Case of the week: Wray v JW Lees & Co (Brewers) Ltd

Wray v JW Lees & Co (Brewers) Ltd


Ms Wray was a temporary pub manager who was provided with free accommodation and, as a term of her employment, was required to sleep in that accommodation every night as a security and preventative measure. Although there was some confusion over the exact figures, it was accepted that, on the basis of hours worked in the pub, Ms Wray was paid above the national minimum wage.

Ms Wray brought a claim against JW Lees alleging that all hours during which she was required to stay on the premises should be taken into account in assessing whether or not she had been paid the national minimum wage. The employment tribunal based its decision on the Working Time Regulations 1998 (SI 1998/1833) and found that these hours should not be taken into account. Accordingly, Ms Wray’s claim was dismissed.


Ms Wray appealed to the Employment Appeal Tribunal (EAT), which noted the tribunal’s error in referring to the Working Time Regulations 1998 rather than the National Minimum Wage Regulations 1999 (SI 1999/584).

The EAT referred to regs.15 and 16 of the National Minimum Wage Regulations 1999, which define working hours. Paragraph (1A) in each regulation states that, where a worker, in arrangement with the employer, sleeps at or near a place of work and is provided with suitable facilities for sleeping, the time during the hours the worker is allowed to use the facilities for sleeping will be treated as being time worked or salaried hours only when the worker is awake for the purpose of working.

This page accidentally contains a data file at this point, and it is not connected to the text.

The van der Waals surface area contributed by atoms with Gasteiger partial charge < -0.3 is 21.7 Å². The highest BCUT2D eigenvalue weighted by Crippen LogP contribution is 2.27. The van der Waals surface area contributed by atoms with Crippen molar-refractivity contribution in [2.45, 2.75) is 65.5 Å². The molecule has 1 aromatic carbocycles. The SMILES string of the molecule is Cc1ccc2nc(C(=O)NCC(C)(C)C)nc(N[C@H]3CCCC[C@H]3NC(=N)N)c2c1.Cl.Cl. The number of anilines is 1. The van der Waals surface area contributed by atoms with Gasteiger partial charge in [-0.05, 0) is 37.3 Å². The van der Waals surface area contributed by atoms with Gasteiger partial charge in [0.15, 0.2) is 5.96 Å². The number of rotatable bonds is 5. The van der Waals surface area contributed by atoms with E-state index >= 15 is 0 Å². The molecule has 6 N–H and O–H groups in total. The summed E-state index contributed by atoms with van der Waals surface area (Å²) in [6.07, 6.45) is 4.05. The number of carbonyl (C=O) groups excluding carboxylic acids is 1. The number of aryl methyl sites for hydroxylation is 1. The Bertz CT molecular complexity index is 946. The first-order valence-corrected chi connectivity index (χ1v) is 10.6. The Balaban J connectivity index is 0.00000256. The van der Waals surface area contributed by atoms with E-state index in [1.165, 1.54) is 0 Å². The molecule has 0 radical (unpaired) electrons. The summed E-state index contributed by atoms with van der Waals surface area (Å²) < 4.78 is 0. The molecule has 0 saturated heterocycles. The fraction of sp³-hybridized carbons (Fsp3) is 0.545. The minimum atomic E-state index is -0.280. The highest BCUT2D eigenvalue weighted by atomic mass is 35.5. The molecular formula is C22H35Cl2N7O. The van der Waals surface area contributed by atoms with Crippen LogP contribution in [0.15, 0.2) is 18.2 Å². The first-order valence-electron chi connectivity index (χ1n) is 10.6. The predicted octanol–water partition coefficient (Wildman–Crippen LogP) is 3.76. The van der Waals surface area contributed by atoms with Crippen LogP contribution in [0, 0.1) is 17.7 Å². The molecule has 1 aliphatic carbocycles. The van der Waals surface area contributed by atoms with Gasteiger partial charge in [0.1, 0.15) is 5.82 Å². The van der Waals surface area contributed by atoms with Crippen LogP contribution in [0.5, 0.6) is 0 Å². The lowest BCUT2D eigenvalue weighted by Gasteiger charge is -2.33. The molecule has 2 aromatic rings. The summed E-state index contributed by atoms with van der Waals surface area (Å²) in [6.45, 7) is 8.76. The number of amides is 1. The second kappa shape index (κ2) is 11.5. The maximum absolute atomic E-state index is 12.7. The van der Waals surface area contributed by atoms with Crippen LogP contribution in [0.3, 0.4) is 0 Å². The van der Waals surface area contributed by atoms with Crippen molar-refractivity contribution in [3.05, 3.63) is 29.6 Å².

The EAT held that JW Lees had not breached the National Minimum Wage Regulations 1999. The requirement for Ms Wray to sleep on the premises did not require her to do any work during that period. This was in contrast to, for example, a night-sleeper in a residential care home or a hotel manager. Even if she did have to call the emergency services in the event of a fire or break-in, the degree of responsibility was minimal in contrast to such comparators.


While the EAT found in the employer’s favour, in order to avoid disputes such as this occurring it is imperative that an employer set out a worker’s obligations clearly in the employment contract. The employer should clearly address the obligation to pay for normal working hours and for the ambiguous hours where a worker is either on call or sleeping on or near the business premises.

One issue that was highlighted in Ms Wray’s favour was that JW Lees did not have a copy of her employment contract. The EAT highlighted that a claim could have been avoided if the parties’ obligations were clearly set out in writing and communicated to Ms Wray in an open manner and in a way she would understand. This case serves as a warning to employers like JW Lees that directly employ staff in temporary positions, but who do not keep up to date with paperwork.

Alan Chalmers, DLA Piper

Practical guidance from XpertHR on the national minimum wage

  • National minimum wage The XpertHR employment law manual provides guidance on the national minimum wage.
  • Letter providing national minimum wage statement Use this model letter to inform workers of the current rate of the national minimum wage. It can be sent to individual workers or placed on company noticeboards.
  • National minimum wage 2011 The national minimum wage came into force in April 1999. More than one decade on, the principle of a statutory pay floor is now widely accepted, although debate continues as to its level, the age of employees to be covered, and the method and outcome of the uprating process.

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